A Redwood City startup is making the cheongsam — a traditional Chinese dress typically worn at weddings — and modern takes on it more accessible to Asian Americans.

Best friends Vivian Chan and Jennifer Qiao, both 28, founded East Meets Dress about a year ago after Qiao had a hard time finding the right cheongsam for her own wedding.

“When I was planning my wedding I was really struggling to find a dress that could celebrate my culture. It’s surprisingly hard to find any choices out there,” Qiao said. “We’re trying to bring more Asian American representation to fashion.”

The cheongsam, also known as a qipao, is traditionally made with red silk fabric decorated with embroidery on top, often of a dragon or phoenix. East Meets Dress offers 50 customizable designs, including traditional and modern versions of the dress.

“We’ve taken the key elements of a traditional cheongsam, for example the Mandarin color and Pankou knots, and we’ve added them to more modern silhouettes that are flattering for many different types of body types,” Qiao said.

Customers can also design their own dress from scratch and the brand has recently expanded its collection to include accessories and groom attire.   

The East Meets Dress shopping experience is entirely online — there is no brick-and-mortar location — and Chan and Qiao personally field customer questions via a chatbot on their website or by phone or email.

Customers begin by taking a “style quiz” on the website to narrow down their vision, select a design and then submit their measurements. The dress will then be shipped within two to six weeks while the process for creating and sending a custom dress can take as long as four months. All custom sizes come with a $50 credit for alterations if they’re necessary. 

The brand will also mail customers a sample kit so they can feel the dress and see it in person before purchasing. Shipping is always free within the country. 

Custom dresses begin at $350 and standard collection dresses are under $200. 

Chan said demand for modern versions of the cheongsam is growing in the country.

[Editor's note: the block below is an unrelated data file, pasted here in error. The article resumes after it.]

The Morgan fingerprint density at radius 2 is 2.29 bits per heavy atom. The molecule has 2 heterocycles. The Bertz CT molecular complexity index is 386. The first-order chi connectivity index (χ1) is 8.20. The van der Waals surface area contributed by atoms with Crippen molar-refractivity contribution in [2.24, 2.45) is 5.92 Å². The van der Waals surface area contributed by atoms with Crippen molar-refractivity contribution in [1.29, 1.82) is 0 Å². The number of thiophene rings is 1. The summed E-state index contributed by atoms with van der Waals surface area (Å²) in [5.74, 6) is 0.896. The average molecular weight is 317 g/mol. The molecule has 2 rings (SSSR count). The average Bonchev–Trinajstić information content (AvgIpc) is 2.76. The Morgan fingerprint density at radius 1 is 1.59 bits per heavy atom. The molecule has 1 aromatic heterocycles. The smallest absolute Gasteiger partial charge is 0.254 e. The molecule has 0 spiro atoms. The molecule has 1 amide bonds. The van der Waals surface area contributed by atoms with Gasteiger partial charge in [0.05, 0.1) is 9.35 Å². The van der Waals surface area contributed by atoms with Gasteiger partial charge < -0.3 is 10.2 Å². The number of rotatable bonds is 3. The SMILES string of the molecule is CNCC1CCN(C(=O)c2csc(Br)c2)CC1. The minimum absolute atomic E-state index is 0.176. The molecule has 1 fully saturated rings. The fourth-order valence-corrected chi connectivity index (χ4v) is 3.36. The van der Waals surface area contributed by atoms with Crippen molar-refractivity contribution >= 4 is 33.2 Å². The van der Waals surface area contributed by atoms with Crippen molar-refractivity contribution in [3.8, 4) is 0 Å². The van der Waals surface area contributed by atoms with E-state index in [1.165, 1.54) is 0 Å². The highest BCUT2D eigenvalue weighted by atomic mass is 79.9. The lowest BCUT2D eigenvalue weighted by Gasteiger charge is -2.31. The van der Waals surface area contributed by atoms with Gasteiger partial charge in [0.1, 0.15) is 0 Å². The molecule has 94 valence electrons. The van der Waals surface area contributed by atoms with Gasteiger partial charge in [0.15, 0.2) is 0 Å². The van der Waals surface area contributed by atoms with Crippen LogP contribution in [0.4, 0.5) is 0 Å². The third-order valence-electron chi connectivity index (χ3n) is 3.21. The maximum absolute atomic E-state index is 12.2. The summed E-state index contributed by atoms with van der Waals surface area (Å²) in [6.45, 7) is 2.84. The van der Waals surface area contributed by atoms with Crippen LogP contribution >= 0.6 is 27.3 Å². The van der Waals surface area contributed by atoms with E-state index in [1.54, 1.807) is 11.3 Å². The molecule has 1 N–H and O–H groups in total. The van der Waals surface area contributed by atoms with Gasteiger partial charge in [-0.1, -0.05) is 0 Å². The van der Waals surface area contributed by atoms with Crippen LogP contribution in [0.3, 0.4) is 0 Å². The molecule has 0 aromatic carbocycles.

“A lot of Asian American brides want some element of the western ceremony, but also the Asian ceremony and they want some way to honor their parents on their wedding day and family and relatives, but do it in a way that’s more modern and fits their aesthetics so I think we have been seeing a much larger demand for this,” she said.

The dresses are made in China in towns such as Chaozhou, where the two founders built relationships with dressmakers who have been making cheongsams for decades. 

Chan and Qiao began the brand initially by building a $30 Shopify website which they promoted via a $50 Facebook advertisement. That campaign netted them about 40 customers and the confidence to keep growing. A year later, the brand has reached six figures in revenue and two part-timers have joined the team.

“Our philosophy has always been test small, but quickly,” Chan said.

Chan and Qiao continue to manage the brand from their Redwood City apartments and in local coffee shops and they handle the modeling and photography themselves. 

The two met while studying at Yale and after moved to the Bay Area. Prior to founding East Meets Dress, Qiao worked for Google while Chan taught with Teach for America and worked for various nonprofits and startups. 

“We both had this itch to build our own company and we took an existing problem and from there created East Meets Dress,” Chan said. 

Visit East Meets Dress here.

(650) 344-5200 ext. 102

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